Adopted after the AD printed balloons saying, 'Oklahoma Aggies - Ride 'Em ______'
Chosen the best fight song from a contest, this song eventually led to their nickname; both the mascot and the horse were donated by the university Polo Club in 1963
Coined by a former player replacing Teachers and Pedagogues; symbolized by a horse and lightning bolt for the region's walking horse industry and the school's aerospace program
An official school color; has nothing to do with the tree mascot that is a symbol of the city in which it is located
In 1905, the Atlanta Constitution referred to fans by what they were known to wear to the games
Believed to be a result of the press who claimed the team showed the qualities of 'grit, determination, and tenacity', much like these Europeans
A byproduct of when this school was a southern branch of the state institution that would later become their rival, the Bears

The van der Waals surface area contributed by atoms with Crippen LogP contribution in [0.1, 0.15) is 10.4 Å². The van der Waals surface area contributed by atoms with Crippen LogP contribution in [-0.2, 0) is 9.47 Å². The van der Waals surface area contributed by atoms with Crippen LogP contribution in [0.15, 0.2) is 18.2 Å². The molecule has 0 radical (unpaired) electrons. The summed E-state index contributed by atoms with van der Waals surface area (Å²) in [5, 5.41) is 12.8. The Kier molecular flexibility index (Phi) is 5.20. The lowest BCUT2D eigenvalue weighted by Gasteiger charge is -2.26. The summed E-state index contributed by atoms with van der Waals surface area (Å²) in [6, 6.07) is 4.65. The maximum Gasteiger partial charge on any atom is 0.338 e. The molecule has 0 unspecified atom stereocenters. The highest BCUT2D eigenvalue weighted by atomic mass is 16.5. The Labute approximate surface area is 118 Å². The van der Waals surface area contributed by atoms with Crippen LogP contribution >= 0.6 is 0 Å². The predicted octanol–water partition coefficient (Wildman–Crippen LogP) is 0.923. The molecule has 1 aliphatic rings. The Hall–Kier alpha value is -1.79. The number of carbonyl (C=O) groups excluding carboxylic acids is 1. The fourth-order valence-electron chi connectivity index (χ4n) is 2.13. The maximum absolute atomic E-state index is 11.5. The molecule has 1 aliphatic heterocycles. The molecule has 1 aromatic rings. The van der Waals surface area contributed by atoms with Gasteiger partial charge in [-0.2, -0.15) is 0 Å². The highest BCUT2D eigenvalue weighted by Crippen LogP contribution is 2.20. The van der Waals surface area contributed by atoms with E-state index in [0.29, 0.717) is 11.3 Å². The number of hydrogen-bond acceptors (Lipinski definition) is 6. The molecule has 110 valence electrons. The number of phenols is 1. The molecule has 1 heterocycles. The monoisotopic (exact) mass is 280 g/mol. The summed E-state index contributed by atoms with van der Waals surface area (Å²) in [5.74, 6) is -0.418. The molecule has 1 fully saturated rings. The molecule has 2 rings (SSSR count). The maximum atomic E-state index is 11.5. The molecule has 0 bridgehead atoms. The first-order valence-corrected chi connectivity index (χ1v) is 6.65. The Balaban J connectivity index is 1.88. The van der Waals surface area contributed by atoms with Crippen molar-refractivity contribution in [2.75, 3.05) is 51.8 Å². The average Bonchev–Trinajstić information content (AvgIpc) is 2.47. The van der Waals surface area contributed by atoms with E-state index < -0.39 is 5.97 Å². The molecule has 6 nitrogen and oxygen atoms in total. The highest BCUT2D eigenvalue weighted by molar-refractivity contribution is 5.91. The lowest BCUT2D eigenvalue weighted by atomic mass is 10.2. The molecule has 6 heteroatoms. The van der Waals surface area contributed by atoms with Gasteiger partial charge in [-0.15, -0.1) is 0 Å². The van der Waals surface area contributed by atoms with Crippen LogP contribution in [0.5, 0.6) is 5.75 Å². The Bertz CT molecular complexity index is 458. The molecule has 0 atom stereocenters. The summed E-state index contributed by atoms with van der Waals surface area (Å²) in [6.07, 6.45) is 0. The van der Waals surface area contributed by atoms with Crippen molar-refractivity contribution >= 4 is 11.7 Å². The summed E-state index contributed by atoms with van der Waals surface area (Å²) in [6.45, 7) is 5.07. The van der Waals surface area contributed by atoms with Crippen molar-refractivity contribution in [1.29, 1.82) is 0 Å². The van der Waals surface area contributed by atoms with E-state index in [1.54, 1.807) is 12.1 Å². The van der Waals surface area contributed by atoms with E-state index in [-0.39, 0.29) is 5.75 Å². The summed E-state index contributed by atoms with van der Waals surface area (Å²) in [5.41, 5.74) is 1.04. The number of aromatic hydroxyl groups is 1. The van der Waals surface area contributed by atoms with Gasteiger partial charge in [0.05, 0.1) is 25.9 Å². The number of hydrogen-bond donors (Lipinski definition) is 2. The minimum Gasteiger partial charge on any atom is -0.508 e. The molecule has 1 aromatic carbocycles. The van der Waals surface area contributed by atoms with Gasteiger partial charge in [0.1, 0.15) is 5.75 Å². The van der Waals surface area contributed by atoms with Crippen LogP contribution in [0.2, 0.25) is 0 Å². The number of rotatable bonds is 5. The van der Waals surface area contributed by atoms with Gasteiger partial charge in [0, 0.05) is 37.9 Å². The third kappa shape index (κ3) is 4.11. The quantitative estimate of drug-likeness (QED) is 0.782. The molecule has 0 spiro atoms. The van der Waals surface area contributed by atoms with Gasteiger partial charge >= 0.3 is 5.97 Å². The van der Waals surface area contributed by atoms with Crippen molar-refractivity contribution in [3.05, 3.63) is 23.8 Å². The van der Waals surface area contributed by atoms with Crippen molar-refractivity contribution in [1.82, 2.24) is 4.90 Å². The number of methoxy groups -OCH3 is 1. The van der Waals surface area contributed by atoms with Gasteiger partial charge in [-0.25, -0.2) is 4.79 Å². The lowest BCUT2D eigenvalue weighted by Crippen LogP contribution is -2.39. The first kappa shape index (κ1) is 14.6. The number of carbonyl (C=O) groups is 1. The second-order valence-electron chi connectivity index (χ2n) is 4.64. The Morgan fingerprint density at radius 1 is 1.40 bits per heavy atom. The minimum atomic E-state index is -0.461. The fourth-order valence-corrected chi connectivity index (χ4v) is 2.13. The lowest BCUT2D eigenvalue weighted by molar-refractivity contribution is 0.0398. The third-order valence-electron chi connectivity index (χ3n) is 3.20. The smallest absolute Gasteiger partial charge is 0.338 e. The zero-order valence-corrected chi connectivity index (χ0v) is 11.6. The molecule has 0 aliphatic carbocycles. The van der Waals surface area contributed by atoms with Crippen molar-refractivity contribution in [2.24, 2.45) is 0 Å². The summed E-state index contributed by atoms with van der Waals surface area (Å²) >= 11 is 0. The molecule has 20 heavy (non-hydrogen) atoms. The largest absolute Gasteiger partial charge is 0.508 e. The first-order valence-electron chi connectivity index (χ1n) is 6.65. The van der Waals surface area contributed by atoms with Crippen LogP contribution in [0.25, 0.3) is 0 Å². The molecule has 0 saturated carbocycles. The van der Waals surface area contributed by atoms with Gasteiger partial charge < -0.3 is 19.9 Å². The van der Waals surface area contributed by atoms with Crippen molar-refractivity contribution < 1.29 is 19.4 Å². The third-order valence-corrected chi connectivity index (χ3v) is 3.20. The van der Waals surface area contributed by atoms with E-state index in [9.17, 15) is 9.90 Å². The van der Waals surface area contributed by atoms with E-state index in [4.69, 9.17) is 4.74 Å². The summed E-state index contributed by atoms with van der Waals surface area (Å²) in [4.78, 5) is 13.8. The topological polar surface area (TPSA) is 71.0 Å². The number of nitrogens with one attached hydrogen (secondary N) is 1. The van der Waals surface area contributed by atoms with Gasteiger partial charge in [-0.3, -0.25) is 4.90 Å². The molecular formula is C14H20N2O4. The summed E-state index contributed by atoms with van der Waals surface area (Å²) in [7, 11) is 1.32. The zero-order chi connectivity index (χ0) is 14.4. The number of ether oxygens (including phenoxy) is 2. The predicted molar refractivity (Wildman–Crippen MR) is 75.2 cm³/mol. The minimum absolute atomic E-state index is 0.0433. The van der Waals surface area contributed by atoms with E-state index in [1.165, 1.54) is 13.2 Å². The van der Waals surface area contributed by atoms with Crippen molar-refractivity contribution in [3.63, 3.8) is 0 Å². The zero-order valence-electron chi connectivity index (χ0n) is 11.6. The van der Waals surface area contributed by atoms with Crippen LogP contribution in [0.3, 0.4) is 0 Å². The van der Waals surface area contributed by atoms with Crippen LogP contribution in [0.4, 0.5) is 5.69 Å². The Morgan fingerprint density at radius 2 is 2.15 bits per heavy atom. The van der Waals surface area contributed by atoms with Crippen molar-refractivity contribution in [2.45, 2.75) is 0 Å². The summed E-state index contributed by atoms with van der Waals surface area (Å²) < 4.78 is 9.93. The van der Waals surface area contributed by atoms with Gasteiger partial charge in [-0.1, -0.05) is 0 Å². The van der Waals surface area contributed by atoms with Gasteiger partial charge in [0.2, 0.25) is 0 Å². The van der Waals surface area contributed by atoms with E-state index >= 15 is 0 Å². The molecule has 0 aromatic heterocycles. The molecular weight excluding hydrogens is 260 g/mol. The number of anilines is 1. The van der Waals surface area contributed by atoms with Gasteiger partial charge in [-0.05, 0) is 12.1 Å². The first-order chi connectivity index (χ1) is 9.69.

Formerly known as the Knights of Pegasus, it changed to this to increase merchandise sales
Derived from the name for a Union militia that fought a fierce border war with Missouri
This nickname was selected in 1925 by the student body because it was a 'sly, wily, and scrappy animal'
Nickname came from a football coach that had admired Princeton's mascot
Formerly known as the Aggies and Farmers, this school's nickname stuck after the coach called the team this
Changed from the Red Wave by student vote in the 1970s to this: a name for the men of this Greek city
In the 1970s, sports information director Bob Henderson described the football team as this, since over 90% of the team was from Louisiana